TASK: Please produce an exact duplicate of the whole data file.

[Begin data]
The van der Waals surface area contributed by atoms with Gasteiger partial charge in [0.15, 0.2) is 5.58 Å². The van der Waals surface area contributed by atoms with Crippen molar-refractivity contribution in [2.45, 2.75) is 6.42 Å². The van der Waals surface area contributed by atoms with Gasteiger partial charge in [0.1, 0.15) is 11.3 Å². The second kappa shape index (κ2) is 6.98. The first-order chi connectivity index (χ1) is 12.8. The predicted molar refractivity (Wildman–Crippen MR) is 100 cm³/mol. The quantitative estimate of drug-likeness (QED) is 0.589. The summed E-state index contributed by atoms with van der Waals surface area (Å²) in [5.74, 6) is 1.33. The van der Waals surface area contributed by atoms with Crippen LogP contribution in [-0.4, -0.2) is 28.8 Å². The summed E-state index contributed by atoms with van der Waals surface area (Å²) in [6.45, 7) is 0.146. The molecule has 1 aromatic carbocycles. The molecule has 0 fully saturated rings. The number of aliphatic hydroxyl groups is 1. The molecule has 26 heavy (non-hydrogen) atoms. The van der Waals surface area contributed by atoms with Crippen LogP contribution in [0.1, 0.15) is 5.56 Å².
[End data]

The van der Waals surface area contributed by atoms with Gasteiger partial charge in [0.15, 0.2) is 5.58 Å². The van der Waals surface area contributed by atoms with Crippen molar-refractivity contribution in [2.45, 2.75) is 6.42 Å². The van der Waals surface area contributed by atoms with Gasteiger partial charge in [0.1, 0.15) is 11.3 Å². The second kappa shape index (κ2) is 6.98. The first-order chi connectivity index (χ1) is 12.8. The predicted molar refractivity (Wildman–Crippen MR) is 100 cm³/mol. The quantitative estimate of drug-likeness (QED) is 0.589. The summed E-state index contributed by atoms with van der Waals surface area (Å²) in [5.74, 6) is 1.33. The van der Waals surface area contributed by atoms with Crippen LogP contribution in [-0.4, -0.2) is 28.8 Å². The summed E-state index contributed by atoms with van der Waals surface area (Å²) in [6.45, 7) is 0.146. The molecule has 1 aromatic carbocycles. The molecule has 0 fully saturated rings. The number of aliphatic hydroxyl groups is 1. The molecule has 26 heavy (non-hydrogen) atoms. The van der Waals surface area contributed by atoms with Crippen LogP contribution in [0.1, 0.15) is 5.56 Å².